Timing Is Right For WWE To Split The Street Profits & Push Montez Ford


Breaking up a popular tag team like the Street Profits is never easy. Yet the timing might be right for WWE to pull the trigger and push Montez Ford.

Not all tag teams are destined to get split up by WWE, but The Street Profits have always seemed fated for runs as singles stars. During any other recent era, Montez Ford and Angelo Dawkins would be multiple-time champions in their division, spurred on by their physicality and natural charisma. Unfortunately for them, they exist in the same timeline as The Usos. The Bloodline members have held the SmackDown titles for 540 days and the Raw belts for 234. That continuity is good for the prestige of the championships but bad for The Street Profits.


Too often, Ford and Dawkins end up playing second fiddle to The Usos. There are worse lots in WWE than being the tag team that can almost always get four- or five-star matches out of the champs. Yet that might be the ceiling for The Street Profits while The Bloodline continues to run roughshod over the red and blue brands. There’s no reason to assume that faction will crumble anytime soon, either. WWE has been trying to get Roman Reigns cheered for over half a decade, and it won’t be pulling the plug on that willingly. For these reasons—plus a few more—the timing is right for Montez Ford and Angelo Dawkins to go their separate ways.

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Raw Has Room For A Few Fresh Solo Acts Like Montez Ford

Montez Ford waylays his opponent during a match at WWE SummerSlam in 2022.

Raw is in a strange state right now, with the storylines that Triple H pulled the trigger on after taking over creative control slowly growing stale. For almost half a year, the United States Championship scene has centered around three men—Seth Rollins, Austin Theory, and Bobby Lashley. All of Judgment Day’s matches end the exact same way. AJ Styles broke his ankle, deflating any momentum The OC had as a faction, and fans haven’t been buying into Bayley’s heel run. There’s room on the red brand for a new singles star to shake things up in the short term, which is where Montez Ford comes in.

WWE could go through with a basic tag-team breakup angle here, but it’d be infinitely more interesting for Ford and Dawkins to remain on-screen friends. Too often in WWE, babyfaces are left to their own devices while the heels beat them down. Montez and Angelo don’t have to suffer this same fate. Instead, they can put The Usos over by admitting that they’re the better team right now while also pointing out that they reached new heights after Jey Uso went on his main-event run. They can watch each other’s backs while also doing their own thing, reminiscent of The New Day.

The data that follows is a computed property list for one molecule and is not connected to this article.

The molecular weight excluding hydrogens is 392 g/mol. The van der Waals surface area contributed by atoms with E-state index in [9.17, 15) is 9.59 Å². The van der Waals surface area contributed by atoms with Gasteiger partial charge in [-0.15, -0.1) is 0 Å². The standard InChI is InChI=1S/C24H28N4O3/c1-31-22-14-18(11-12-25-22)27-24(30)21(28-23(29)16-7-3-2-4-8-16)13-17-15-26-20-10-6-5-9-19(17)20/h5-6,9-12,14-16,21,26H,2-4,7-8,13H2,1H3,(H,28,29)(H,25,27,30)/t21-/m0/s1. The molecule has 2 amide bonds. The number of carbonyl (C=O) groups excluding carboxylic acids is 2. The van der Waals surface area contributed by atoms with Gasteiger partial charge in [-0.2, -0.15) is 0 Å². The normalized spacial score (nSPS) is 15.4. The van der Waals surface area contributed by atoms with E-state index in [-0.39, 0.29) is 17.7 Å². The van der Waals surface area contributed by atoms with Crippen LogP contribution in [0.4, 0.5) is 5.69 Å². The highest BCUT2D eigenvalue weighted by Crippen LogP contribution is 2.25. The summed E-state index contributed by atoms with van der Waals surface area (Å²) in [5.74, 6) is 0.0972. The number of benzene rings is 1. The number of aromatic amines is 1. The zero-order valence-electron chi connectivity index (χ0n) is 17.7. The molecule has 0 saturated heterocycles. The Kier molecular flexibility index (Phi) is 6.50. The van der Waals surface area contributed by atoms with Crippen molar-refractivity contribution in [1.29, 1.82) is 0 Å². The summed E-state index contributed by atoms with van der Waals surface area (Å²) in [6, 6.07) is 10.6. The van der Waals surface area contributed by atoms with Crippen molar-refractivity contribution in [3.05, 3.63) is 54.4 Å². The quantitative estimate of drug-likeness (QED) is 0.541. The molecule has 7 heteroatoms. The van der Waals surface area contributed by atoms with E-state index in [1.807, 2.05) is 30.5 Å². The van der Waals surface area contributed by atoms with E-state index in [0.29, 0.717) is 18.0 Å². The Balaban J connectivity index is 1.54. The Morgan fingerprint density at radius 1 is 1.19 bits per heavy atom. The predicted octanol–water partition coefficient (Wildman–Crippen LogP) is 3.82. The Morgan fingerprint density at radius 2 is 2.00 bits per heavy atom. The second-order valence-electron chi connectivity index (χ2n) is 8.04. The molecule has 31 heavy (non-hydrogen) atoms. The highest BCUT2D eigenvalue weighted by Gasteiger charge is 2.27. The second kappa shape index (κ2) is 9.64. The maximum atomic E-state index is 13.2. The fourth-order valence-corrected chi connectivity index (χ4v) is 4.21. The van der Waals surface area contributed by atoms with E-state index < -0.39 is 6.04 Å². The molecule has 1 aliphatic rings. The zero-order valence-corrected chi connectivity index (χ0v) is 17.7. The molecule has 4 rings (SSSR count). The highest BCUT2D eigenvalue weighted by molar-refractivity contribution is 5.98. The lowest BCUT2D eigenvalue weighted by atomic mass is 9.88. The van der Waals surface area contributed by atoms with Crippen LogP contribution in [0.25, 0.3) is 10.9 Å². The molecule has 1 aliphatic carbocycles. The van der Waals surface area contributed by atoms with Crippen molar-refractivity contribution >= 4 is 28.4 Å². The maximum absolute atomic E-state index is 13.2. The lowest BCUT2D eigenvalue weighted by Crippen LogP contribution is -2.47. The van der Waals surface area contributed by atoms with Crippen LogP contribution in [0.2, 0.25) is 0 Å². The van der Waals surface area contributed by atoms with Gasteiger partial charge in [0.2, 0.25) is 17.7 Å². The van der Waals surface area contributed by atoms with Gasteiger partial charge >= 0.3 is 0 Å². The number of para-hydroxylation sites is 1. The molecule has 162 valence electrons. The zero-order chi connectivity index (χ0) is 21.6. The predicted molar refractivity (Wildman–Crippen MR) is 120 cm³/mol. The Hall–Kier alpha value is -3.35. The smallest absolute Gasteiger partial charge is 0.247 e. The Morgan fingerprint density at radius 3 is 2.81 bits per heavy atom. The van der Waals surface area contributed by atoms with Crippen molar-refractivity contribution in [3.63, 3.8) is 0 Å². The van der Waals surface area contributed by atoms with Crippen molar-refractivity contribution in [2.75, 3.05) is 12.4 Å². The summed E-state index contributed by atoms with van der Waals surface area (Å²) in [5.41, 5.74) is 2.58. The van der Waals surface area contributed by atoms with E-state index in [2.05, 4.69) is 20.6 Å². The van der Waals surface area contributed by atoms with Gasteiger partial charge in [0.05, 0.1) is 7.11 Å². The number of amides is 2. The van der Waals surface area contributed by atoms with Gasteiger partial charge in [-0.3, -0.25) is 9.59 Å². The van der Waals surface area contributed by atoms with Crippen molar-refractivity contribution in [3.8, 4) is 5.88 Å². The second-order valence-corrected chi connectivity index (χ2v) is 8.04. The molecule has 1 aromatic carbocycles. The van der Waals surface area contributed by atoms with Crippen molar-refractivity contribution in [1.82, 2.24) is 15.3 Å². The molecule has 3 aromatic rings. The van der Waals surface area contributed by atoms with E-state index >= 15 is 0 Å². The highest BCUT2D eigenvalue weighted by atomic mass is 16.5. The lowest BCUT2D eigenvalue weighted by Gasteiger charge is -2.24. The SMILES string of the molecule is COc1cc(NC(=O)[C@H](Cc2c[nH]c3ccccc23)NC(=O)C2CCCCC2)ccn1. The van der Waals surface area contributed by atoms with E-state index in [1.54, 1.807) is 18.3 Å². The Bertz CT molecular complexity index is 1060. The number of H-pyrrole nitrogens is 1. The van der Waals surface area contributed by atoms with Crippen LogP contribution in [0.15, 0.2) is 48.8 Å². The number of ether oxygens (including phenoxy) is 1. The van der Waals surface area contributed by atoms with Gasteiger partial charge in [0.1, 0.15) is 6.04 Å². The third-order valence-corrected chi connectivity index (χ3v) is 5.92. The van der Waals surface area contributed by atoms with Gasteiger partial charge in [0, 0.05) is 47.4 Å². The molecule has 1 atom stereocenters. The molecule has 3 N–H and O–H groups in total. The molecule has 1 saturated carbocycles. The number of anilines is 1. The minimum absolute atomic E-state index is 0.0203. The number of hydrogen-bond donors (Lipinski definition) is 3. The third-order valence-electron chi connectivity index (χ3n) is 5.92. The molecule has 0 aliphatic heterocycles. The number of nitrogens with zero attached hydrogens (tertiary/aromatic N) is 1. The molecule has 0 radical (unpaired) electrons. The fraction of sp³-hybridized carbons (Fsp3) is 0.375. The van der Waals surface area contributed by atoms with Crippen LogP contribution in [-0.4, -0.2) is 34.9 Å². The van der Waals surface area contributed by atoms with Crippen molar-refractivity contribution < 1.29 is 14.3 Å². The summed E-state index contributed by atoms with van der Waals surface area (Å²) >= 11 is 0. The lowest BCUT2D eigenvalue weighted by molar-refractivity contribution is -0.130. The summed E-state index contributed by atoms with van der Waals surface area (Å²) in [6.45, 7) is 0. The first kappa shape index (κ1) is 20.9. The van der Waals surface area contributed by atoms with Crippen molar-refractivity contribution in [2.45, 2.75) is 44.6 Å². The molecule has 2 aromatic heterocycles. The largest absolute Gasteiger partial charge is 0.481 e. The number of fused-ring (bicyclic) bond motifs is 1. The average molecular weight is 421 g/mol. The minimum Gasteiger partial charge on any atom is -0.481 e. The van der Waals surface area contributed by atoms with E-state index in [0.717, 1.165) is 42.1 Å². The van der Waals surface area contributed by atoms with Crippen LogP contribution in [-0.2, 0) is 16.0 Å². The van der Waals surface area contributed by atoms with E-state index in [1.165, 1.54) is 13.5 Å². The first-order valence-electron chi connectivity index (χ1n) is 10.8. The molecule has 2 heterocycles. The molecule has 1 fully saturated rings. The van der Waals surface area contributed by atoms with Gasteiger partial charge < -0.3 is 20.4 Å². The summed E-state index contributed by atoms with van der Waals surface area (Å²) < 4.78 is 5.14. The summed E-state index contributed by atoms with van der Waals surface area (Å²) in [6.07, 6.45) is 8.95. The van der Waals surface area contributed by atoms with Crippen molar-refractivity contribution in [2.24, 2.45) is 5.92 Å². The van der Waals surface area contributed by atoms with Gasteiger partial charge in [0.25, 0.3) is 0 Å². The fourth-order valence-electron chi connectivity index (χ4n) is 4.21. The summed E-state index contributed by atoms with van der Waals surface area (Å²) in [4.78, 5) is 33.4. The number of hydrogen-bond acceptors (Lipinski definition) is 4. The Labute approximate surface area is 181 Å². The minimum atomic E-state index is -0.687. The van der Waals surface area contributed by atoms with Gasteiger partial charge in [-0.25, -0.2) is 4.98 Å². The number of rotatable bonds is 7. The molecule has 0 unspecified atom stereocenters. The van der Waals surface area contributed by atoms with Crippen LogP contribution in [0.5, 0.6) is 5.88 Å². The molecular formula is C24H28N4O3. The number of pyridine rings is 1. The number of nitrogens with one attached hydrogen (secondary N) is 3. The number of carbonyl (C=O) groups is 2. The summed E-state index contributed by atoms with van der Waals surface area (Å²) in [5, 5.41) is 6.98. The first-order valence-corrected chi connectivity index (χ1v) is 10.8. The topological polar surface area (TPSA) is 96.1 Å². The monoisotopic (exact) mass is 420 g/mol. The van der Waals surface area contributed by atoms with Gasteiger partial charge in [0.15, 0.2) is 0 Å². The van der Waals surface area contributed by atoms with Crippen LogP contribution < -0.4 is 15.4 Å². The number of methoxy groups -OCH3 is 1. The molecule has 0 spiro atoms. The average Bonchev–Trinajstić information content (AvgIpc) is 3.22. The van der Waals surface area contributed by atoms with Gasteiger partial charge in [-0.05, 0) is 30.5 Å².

It wouldn’t have to be goodbye forever, just a goodbye for now as Ford strikes out on his own to see what he’s made of. He’s already the best hot tag in professional wrestling (with all due respect to The Young Bucks), and few stars can fire up a crowd as Ford can. He’s frenetic and explosive in a way few stars on WWE’s roster can match. Ford also seems to understand the gravity of individual moments, slowing down when the need is there before erupting into an offensive hurricane. The pieces are all there for Montez to go out and shake up the US Championship scene, at the very least. The long-term prospect for his solo run may be more murky, though.

Is There Room For Montez Ford As A Singles Star Long Term?

Montez Ford is not old by any measure. He’ll turn 33 in May, and that’s young in modern professional wrestling. The kicker is that there might not be room for another wrestler to get added to the top guy mix. Roman Reigns may go part-time after WrestleMania 39, but WWE will likely still want him around for significant events. Bron Breakker has done almost all there is to do in NXT, and the 25-year-old blue-chipper isn’t coming to the main roster to feud with Dolph Ziggler or Mustafa Ali. Brock Lesnar is a cowboy-cyborg hybrid who could wrestle three or four times a year for another five or six years if he decided to. WWE still seems committed to pushing Theory like a big-time star, Seth Rollins might be the most popular performer in the company, and Cody Rhodes will be healthy enough to return soon.

That doesn’t leave much room for someone like Ford to carve out a niche for himself over the next few years. The thing is, his tools vary significantly from those of the superstars mentioned above. Perhaps to the point where he’d be right at home in the US or Intercontinental Championship picture while occasionally flirting with a major men’s title. That’s directly parallel to where The Street Profits are as a tag team, as they have pushed The Usos to the limit for the tag titles more than once. Under Triple H, those secondary titles have also been elevated to much loftier status too. Pushing for those belts is an excellent spot for anyone to be in right now, Ford included.

Fans also haven’t seen Ford feud with any of Raw or SmackDown’s top stars. Pulling the trigger on a singles push for him now would give the company some fresh feuds to work with, and who knows what happens once Montez gets ahold of a mic. Sometimes stars manage to get themselves over in major, storyline-shifting ways. Just look at what Sami Zayn has done with what was once a tiny foothold in The Bloodline arc. Ford has that kind of talent, and it’s time for WWE to unleash him on the solo scene and see what happens. The worst-case scenario is that The Street Profits come back together in a heartwarming post-WrestleMania 39 storyline. The best-case scenario for WWE is that Ford proves himself to be a bankable star, able to hang with the likes of Theory, Rollins, and Rhodes on a nightly basis.

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